If you are serious, here is what you need to do:  first, tear the sucker off.  Then, get a couple tubes of silicone caulk and seal up any apparent holes/gaps through the floor.  If they have the old-style plank flooring, you will have a lot of sealing to do...  Fill the joist cavities with insulation (R-30 fiberglass), install resilient channel (or, better yet, the sound clips and channel sold on - they cost more but give you much better performance) perpendicular to the joists, Install 2 layers of drywall on the channels, seal up the edges of the ceiling with flexible caulk, mud & tape the joints, texture & paint.  Also, if possible, surface-mount any light fixtures and not cut big holes in the drywall for deep electrical boxes- that will transmit noise.  If you want, you could staple a layer of Mass-Loaded Vinyl to the ceiling joists before you start installing channels and use Green Glue between the sheets of ceiling drywall to give better soundproofing.
There is no magic bandaid for your problem; anything you rigidly attach to the existing ceiling can vibrate just as well   and send the noise right down to you.  Even constructing a 'false' ceiling 6-8 below the existing ceiling wouldn't be too good either the existing lath & plaster would degrade the performance a lot.  Start from scratch and do it right.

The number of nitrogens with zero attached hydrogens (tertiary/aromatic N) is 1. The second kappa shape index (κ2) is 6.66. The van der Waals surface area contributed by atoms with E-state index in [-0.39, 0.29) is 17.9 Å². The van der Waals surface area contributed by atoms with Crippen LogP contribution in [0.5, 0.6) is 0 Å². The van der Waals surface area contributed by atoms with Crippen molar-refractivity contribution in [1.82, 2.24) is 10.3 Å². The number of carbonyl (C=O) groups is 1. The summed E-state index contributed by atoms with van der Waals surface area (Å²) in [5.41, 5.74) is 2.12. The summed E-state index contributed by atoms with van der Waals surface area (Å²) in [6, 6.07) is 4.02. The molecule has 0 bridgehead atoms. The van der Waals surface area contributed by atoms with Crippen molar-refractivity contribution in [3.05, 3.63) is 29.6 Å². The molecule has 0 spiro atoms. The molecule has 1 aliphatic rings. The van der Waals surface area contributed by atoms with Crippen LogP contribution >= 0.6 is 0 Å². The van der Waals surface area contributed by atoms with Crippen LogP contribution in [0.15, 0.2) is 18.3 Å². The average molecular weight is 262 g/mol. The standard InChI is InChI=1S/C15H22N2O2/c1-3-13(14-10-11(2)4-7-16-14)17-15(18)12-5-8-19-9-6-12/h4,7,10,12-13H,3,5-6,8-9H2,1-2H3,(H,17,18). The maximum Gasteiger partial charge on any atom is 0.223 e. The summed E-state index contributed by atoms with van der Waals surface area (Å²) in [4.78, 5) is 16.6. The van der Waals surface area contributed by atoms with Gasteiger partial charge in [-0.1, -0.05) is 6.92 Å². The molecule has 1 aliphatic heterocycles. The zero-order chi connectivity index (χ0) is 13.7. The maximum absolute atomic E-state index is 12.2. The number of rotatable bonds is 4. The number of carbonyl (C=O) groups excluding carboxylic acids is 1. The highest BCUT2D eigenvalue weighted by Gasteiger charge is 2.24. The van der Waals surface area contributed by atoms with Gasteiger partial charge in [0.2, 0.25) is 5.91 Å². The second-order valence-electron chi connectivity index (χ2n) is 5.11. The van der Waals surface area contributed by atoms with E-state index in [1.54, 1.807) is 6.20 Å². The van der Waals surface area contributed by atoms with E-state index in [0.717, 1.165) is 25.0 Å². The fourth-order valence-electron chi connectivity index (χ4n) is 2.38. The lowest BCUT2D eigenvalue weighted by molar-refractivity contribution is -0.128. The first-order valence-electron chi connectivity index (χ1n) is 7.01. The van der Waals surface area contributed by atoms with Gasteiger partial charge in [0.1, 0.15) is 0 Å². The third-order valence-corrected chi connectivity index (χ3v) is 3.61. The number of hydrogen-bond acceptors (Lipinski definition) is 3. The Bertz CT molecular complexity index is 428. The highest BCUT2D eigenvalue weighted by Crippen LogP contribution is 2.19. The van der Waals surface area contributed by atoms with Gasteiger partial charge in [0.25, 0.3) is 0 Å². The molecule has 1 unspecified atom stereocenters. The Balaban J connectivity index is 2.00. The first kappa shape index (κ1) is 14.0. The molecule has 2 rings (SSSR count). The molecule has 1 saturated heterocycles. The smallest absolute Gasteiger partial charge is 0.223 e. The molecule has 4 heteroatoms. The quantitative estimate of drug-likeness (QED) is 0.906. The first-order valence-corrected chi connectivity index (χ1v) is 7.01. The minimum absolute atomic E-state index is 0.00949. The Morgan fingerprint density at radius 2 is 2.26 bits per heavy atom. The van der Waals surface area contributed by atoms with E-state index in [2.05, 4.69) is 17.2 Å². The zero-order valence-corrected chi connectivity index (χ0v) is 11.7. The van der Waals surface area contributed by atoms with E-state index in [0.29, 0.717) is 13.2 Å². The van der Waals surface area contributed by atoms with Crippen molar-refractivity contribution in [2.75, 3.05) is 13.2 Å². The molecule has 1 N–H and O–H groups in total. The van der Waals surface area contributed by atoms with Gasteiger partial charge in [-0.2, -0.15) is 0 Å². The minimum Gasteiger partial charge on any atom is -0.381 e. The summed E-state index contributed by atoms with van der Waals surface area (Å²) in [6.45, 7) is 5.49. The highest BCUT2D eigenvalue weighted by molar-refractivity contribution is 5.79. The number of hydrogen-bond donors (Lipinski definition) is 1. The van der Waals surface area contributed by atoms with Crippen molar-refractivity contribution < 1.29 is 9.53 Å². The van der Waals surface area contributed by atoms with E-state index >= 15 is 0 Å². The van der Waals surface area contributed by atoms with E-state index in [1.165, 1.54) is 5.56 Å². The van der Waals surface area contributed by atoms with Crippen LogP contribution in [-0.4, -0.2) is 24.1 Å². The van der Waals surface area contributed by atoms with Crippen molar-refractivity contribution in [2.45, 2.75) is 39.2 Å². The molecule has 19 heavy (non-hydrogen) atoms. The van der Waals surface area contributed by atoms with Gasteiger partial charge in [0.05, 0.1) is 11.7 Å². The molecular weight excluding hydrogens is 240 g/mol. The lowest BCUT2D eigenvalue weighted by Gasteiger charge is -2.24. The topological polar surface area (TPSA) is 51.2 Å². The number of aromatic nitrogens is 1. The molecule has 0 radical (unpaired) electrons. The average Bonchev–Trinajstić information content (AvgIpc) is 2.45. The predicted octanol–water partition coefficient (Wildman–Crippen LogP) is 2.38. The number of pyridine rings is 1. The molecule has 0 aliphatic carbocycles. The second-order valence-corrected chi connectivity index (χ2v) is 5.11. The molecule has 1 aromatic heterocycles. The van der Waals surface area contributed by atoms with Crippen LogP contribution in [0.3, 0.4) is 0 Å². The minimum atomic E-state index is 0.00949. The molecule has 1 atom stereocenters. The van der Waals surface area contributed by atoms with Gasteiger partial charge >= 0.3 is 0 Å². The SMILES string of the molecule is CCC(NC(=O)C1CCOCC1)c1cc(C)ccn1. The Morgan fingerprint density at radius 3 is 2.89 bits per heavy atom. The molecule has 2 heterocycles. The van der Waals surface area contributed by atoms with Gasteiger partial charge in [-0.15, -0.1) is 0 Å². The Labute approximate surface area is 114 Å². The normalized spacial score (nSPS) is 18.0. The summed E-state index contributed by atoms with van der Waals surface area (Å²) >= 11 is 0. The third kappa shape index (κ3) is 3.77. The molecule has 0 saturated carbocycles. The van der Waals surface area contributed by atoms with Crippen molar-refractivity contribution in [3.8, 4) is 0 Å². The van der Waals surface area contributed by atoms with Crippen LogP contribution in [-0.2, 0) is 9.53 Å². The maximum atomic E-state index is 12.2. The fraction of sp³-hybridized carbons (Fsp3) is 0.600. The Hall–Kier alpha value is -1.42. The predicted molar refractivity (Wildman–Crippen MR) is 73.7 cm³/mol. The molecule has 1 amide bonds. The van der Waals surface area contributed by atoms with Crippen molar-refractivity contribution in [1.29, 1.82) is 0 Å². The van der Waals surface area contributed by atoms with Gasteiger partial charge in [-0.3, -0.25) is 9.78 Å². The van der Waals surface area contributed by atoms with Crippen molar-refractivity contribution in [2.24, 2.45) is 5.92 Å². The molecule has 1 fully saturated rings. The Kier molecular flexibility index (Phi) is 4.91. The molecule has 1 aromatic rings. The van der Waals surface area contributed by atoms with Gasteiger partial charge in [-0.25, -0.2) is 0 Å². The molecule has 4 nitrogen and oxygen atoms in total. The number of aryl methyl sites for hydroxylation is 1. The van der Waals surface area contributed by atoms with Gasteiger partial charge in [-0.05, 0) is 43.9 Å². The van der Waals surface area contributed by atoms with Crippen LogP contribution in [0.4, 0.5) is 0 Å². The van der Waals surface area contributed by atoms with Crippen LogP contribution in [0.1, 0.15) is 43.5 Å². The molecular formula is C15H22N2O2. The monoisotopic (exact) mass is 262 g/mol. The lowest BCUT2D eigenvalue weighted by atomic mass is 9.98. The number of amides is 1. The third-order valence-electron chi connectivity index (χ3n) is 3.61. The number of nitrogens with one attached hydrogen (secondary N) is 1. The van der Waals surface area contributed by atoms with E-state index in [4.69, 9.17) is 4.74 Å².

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Re: Popcorn ceiling
« Reply #3 on: March 10, 2006, 04:20:36 AM »
much thanks for the advice.  i was thinking about doing that, but i was afraid to take down the plaster, which is quite thick and replace it with drywall - it seems like the noise would be louder, but i guess that is not really the case at all.

do you guys think that the regular fiberglass insulation is better than the spray-foam that expands and then you trim off the excess?

thanks, it is a big endeavor, but we may go for it soon - i will try to post my story, which hopefully will not go in the "jobs gone bad" section!


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Re: Popcorn ceiling
« Reply #4 on: March 12, 2006, 11:29:56 PM »

You're right, in a way, the thick, heavy plaster is good at blocking sound, but it's rigidly attached to the floor joists and there's little attenuation in the vibration transmitted from above.  Also, when it cracks it becomes more and more useless at blocking noise.

The drywall has less mass and less sound blocking, but it stays intact and you can mount the panels resiliently.  That's what kills the most noise.  

As for the insulation, Icynene (the spray-in stuff that you trim off) will do the same thing as fiberglass, since it's an open-cell foam but it costs 3 times as much and many contractors won't do a small job with Icynene - it's too much trouble for too little profit.  Fiberglass you can do yourself.  And since it's not a thermal application, it doesn't have to be a perfect installation either.  As long as at least 3/4 of the cavity is filled, you'll get good cavity absorption and kill the resonance.  

If you decide to do the job and run into trouble, send me an e-mail, preferably with a couple digital pics of what you're dealing with and I can give you more tips.